Essential Biology 4.2 Meiosis (Core)
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Essential Biology 4.2 Meiosis (Core)



For the IB Biology course.

For the IB Biology course.



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Essential Biology 4.2 Meiosis (Core) Essential Biology 4.2 Meiosis (Core) Document Transcript

  • Blog resource: Click4Biology: <br />Cite all sources using the CSE method (or ISO 690 Numerical in Word. Highlight all objective 1 command terms in yellow and complete these before class. Highlight all objective 2 and 3 command terms in green – these will be part of the discussions in class. After class, go back and review them. <br />Complete the self-assessment rubric before submitting to Moodle. Avoid printing this if possible. <br />
    • Define homologous chromosomes.
    • Explain reduction division.
    • State the function of meiosis.
    • Add chromosomes and annotate the diagram below summarizing the steps in meiosis.
    • Identify the stage where crossing over occurs and state its effect.
    • Compare mitosis and meiosis:
    • MitosisMeiosisNumber of divisionsNumber of daughter cellsChromosome number in daughter cellsFunctions:
    • Outline the major events and movements of chromosomes occurring at these stages of meiosis:
    • Meiosis IMeiosis IIInterphaseInterphaseNo replication occurs in interphase between Meiosis I and II. Prophase IProphase IIMetaphase IMetaphase IIAnaphase IAnaphase IITelophase ITelophase IICytokinesisCytokinesis
    • Deduce the answers to these questions.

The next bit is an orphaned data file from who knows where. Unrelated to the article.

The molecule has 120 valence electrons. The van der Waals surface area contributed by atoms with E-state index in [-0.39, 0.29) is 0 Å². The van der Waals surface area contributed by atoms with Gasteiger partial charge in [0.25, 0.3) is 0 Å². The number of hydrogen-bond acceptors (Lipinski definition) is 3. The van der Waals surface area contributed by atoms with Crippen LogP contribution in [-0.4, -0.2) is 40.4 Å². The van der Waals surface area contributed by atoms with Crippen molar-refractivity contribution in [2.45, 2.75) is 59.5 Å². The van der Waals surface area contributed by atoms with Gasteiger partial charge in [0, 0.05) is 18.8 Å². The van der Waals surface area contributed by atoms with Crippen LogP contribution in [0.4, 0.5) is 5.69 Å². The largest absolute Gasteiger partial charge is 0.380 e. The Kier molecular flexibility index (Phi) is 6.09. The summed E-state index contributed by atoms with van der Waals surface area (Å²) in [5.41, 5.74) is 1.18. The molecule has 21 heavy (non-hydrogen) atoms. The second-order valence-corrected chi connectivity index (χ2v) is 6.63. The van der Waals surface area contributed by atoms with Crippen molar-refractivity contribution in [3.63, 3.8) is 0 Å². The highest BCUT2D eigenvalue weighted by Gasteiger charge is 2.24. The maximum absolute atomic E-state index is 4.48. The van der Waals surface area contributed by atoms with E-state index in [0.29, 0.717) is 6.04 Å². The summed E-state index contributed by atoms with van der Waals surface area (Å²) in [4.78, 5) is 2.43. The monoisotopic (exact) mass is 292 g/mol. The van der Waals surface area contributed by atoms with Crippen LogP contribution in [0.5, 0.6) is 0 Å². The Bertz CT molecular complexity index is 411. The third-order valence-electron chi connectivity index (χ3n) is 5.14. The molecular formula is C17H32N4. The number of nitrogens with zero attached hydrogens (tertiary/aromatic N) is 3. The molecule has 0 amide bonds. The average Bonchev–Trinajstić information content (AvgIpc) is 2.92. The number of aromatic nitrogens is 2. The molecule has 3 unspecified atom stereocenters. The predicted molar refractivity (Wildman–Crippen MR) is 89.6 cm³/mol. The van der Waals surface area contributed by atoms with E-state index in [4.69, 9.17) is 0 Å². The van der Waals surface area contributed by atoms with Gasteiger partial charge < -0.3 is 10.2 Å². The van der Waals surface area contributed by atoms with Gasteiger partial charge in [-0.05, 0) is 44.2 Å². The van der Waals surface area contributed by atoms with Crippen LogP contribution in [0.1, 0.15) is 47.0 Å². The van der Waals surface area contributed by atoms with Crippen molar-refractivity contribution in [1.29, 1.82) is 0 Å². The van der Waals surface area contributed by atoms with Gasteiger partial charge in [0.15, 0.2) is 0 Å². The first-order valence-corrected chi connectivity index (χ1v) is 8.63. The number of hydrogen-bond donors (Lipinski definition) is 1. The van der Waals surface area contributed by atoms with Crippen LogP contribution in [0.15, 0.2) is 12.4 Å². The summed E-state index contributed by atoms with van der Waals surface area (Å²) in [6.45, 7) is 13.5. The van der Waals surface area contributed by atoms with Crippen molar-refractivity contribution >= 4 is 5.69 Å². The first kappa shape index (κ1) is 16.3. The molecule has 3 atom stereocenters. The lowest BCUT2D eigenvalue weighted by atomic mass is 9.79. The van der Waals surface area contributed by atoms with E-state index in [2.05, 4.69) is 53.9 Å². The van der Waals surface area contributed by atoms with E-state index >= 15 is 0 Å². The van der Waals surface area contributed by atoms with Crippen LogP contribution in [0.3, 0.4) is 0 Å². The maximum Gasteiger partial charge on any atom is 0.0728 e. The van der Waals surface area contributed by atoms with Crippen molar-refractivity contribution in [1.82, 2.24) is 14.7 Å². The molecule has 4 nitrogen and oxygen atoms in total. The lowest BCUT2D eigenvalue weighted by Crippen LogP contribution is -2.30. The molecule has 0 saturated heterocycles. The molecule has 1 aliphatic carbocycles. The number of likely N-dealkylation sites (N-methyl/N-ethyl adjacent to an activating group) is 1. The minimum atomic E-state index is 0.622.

• a. A cell with a diploid number of 12 chromosomes meiosis. How many daughter cells will be produced and with how many chromosomes in each?
    • Cells:
    • Chromosomes:
    b. A gamete contains 18 chromosomes. How many chromosomes in the somatic cell? <br />
    • Chromosomes:
    c. A diploid cell with 16 chromosomes undergoes meiosis. How many chromatids are present in metaphase I? <br />
    • Chromatids:
    386715026797000<br />
    • Describe what you can see in this image.
    • Distinguish between chromosomes, sister chromatids and bivalents.
    • State during which stage of meiosis is the image in Q8 most likely to be seen.
    • Outline how random orientation in metaphase I leads to further genetic variation and state the number of possible orientations in human cells.
    • Outline how sexual reproduction leads to even further genetic variation within a species.
    • Annotate the diagram below to show what happens in non-disjunction in meiosis II.
    • 3810003619500
    • Describe how non-disjunction and fertilisation lead to trisomy.
    • Non-disjunction:
    • Fertilisation:
    • Distinguish between non-disjunction and trisomy.
    • Non-disjunction:
    • Trisomy:
    • Compare the outcomes of non-disjunction in anaphase I with anaphase II:
    • Non-disjunction in… Anaphase IAnaphase IINumber of normal cells Cells with extra chromosome (n+1)Cells with chromosome missing (n-1)
    • Using information in the graph, outline the effect of maternal age on likelihood of Down Syndrome: